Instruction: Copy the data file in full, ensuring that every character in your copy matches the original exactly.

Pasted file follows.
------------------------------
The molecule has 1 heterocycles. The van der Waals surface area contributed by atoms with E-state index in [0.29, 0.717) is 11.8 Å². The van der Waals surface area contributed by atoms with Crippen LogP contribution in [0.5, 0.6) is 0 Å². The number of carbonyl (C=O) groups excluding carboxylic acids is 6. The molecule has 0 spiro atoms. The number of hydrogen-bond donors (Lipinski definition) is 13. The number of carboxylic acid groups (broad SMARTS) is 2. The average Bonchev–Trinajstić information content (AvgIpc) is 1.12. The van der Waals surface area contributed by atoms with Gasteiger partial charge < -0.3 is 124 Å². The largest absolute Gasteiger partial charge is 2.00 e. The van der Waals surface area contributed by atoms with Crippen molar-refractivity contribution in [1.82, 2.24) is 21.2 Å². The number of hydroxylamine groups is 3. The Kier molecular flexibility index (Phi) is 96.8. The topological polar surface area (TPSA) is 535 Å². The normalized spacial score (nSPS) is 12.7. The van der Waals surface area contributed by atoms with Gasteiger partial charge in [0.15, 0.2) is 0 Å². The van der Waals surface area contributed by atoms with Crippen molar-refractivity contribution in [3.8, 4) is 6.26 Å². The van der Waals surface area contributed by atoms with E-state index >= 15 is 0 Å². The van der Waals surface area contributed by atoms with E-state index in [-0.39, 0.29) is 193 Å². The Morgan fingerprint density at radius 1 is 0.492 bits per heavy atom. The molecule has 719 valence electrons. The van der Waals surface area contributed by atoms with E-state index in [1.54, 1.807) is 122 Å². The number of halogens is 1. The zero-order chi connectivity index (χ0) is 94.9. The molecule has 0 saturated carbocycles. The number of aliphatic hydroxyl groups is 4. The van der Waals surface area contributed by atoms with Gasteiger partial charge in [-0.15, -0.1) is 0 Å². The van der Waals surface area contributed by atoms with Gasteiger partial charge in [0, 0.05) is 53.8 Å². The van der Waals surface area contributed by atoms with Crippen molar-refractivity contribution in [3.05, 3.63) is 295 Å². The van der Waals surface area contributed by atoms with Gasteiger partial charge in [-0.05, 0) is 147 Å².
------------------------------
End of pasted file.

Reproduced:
The molecule has 1 heterocycles. The van der Waals surface area contributed by atoms with E-state index in [0.29, 0.717) is 11.8 Å². The van der Waals surface area contributed by atoms with Crippen LogP contribution in [0.5, 0.6) is 0 Å². The number of carbonyl (C=O) groups excluding carboxylic acids is 6. The molecule has 0 spiro atoms. The number of hydrogen-bond donors (Lipinski definition) is 13. The number of carboxylic acid groups (broad SMARTS) is 2. The average Bonchev–Trinajstić information content (AvgIpc) is 1.12. The van der Waals surface area contributed by atoms with Gasteiger partial charge < -0.3 is 124 Å². The largest absolute Gasteiger partial charge is 2.00 e. The van der Waals surface area contributed by atoms with Crippen molar-refractivity contribution in [1.82, 2.24) is 21.2 Å². The number of hydroxylamine groups is 3. The Kier molecular flexibility index (Phi) is 96.8. The topological polar surface area (TPSA) is 535 Å². The normalized spacial score (nSPS) is 12.7. The van der Waals surface area contributed by atoms with Gasteiger partial charge in [0.15, 0.2) is 0 Å². The van der Waals surface area contributed by atoms with Crippen molar-refractivity contribution in [3.8, 4) is 6.26 Å². The van der Waals surface area contributed by atoms with E-state index >= 15 is 0 Å². The van der Waals surface area contributed by atoms with E-state index in [-0.39, 0.29) is 193 Å². The Morgan fingerprint density at radius 1 is 0.492 bits per heavy atom. The molecule has 719 valence electrons. The van der Waals surface area contributed by atoms with E-state index in [1.54, 1.807) is 122 Å². The number of halogens is 1. The zero-order chi connectivity index (χ0) is 94.9. The molecule has 0 saturated carbocycles. The number of aliphatic hydroxyl groups is 4. The van der Waals surface area contributed by atoms with Gasteiger partial charge in [-0.15, -0.1) is 0 Å². The van der Waals surface area contributed by atoms with Gasteiger partial charge in [0, 0.05) is 53.8 Å². The van der Waals surface area contributed by atoms with Crippen molar-refractivity contribution in [3.05, 3.63) is 295 Å². The van der Waals surface area contributed by atoms with Gasteiger partial charge in [-0.05, 0) is 147 Å².